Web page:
Good attributes for functioning effectively in a small town include common sense, humility, patience, compassion and, perhaps most important, a good instinct for the sensitivities of others. I think all of those would be perfectly obvious to everyone. I mean — one […]
By Yankee Magazine
Mar 01 2007
Good attributes for functioning effectively in a small town include common sense, humility, patience, compassion and, perhaps most important, a good instinct for the sensitivities of others. I think all of those would be perfectly obvious to everyone. I mean — one would assume most wealthy summer people would know that the habit of not paying bills to local businesses for months and months is rankling to townspeople.
It would seem equally obvious, too, that if one wished to get along well and happily in a small New England town, one would not hire workers from outside; in a letter to a local newspaper advocating that newer people be taxed more, one would not refer to one’s own property as “my ancestral lands”; one would think twice before giving one’s worn-out clothing to a family one considers poor; one would not ask the commodore of the local yacht club how much money he’d be willing to take for his boat; one would be very careful about decorating one’s garden for the annual garden club tour by hanging one’s underwear on various casually displayed clotheslines to simulate the gay informality of an Italian garden; during a burial service at the cemetery, one would not refer to the bereaved wife of the recently deceased resident as “the widder of the corpse”; one would not put one’s opinion at a church meeting into the form of a motion when it is obvious there are several people present who still do not agree; one would not show up at a Memorial Day parade in a costume; one would resist the temptation to take, as seconds, the last piece of lemon meringue pie at a church supper; and, finally, one would not call the town moderator a liar during town meeting.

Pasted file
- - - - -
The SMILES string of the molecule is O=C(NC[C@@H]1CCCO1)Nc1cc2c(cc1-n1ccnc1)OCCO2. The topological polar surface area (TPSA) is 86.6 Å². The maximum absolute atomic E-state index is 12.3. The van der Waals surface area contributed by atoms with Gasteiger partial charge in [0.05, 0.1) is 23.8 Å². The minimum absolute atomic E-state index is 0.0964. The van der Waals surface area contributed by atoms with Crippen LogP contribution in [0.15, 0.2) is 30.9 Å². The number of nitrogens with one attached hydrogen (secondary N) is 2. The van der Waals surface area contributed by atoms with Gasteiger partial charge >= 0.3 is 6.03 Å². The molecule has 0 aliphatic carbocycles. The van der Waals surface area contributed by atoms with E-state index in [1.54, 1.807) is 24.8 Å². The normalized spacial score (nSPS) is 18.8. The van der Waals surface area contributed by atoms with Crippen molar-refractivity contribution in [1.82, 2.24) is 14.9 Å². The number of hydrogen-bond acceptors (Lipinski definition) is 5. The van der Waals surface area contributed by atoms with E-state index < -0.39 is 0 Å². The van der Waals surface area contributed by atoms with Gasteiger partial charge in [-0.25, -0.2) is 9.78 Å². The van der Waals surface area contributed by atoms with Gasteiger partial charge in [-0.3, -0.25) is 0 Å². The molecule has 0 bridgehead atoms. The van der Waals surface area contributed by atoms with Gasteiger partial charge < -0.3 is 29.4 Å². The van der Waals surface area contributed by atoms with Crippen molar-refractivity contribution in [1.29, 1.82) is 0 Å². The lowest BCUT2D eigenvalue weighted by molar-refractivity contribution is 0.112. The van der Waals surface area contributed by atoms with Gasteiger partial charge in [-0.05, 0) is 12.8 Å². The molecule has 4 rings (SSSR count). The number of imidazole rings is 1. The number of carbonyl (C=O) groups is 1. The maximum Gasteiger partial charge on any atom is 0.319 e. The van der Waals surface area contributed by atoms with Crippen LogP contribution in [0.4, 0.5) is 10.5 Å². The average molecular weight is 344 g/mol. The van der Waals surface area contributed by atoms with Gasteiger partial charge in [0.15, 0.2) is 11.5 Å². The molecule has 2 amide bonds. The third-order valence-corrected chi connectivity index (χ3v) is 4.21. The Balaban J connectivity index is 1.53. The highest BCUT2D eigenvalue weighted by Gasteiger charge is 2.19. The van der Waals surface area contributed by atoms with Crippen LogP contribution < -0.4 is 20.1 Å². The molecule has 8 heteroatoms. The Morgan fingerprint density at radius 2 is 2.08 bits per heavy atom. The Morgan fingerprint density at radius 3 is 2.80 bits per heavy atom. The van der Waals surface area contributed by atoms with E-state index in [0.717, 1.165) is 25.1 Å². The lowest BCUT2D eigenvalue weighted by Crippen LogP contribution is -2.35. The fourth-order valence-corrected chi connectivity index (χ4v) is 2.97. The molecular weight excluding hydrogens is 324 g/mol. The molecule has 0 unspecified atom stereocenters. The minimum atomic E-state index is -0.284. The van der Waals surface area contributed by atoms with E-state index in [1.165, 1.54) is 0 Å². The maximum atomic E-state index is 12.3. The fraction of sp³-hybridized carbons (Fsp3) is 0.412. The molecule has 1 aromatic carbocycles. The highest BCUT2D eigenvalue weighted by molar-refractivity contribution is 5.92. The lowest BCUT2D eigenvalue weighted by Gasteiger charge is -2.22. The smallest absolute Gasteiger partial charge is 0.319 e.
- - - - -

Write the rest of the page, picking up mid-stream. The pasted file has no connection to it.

I have been witness to each and every case of misjudgment listed above. No doubt, I’ve committed similar ones myself. Probably, at one time or other, everyone has.
Actually, I guess the moderator to whom I refer, Robb Sagendorph, founder of Yankee Publishing Inc. (and my uncle), was not exactly called a liar. Rather, he responded to some criticism from the floor by saying angrily, “Ben, do you mean to call me a liar?”
The retort was, “No, Robb, I don’t. But, ain’t you?”
The laughter that followed throughout the town hall diffused any potential problem. Laughter seems to have a way of doing that … So I’d say that’s probably the most important “do.”